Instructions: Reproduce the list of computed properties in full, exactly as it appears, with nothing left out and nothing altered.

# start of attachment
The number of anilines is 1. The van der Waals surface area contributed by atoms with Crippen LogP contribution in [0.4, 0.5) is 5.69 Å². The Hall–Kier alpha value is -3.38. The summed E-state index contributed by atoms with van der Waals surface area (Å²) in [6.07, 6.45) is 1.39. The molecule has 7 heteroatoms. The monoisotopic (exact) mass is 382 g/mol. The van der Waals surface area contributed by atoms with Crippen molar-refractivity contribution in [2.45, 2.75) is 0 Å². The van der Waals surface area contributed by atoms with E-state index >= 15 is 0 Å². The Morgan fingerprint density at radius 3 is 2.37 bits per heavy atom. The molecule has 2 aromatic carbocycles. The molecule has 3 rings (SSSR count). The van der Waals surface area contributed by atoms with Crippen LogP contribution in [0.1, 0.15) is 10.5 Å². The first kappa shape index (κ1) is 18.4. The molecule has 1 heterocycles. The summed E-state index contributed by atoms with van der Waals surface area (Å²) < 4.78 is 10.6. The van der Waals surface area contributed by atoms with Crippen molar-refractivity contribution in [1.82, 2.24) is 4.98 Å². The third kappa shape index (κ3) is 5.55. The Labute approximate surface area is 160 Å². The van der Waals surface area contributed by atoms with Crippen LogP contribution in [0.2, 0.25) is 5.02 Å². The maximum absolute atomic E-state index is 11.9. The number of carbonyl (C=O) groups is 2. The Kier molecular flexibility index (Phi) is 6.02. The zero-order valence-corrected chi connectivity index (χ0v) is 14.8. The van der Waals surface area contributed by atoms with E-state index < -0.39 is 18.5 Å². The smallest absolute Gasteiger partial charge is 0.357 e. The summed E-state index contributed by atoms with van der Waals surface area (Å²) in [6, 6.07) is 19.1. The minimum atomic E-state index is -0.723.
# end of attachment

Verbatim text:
The number of anilines is 1. The van der Waals surface area contributed by atoms with Crippen LogP contribution in [0.4, 0.5) is 5.69 Å². The Hall–Kier alpha value is -3.38. The summed E-state index contributed by atoms with van der Waals surface area (Å²) in [6.07, 6.45) is 1.39. The molecule has 7 heteroatoms. The monoisotopic (exact) mass is 382 g/mol. The van der Waals surface area contributed by atoms with Crippen molar-refractivity contribution in [2.45, 2.75) is 0 Å². The van der Waals surface area contributed by atoms with E-state index >= 15 is 0 Å². The Morgan fingerprint density at radius 3 is 2.37 bits per heavy atom. The molecule has 2 aromatic carbocycles. The molecule has 3 rings (SSSR count). The van der Waals surface area contributed by atoms with Crippen LogP contribution in [0.1, 0.15) is 10.5 Å². The first kappa shape index (κ1) is 18.4. The molecule has 1 heterocycles. The summed E-state index contributed by atoms with van der Waals surface area (Å²) < 4.78 is 10.6. The van der Waals surface area contributed by atoms with Crippen molar-refractivity contribution in [1.82, 2.24) is 4.98 Å². The third kappa shape index (κ3) is 5.55. The Labute approximate surface area is 160 Å². The van der Waals surface area contributed by atoms with Crippen LogP contribution in [0.2, 0.25) is 5.02 Å². The maximum absolute atomic E-state index is 11.9. The number of carbonyl (C=O) groups is 2. The Kier molecular flexibility index (Phi) is 6.02. The zero-order valence-corrected chi connectivity index (χ0v) is 14.8. The van der Waals surface area contributed by atoms with E-state index < -0.39 is 18.5 Å². The smallest absolute Gasteiger partial charge is 0.357 e. The summed E-state index contributed by atoms with van der Waals surface area (Å²) in [6, 6.07) is 19.1. The minimum atomic E-state index is -0.723.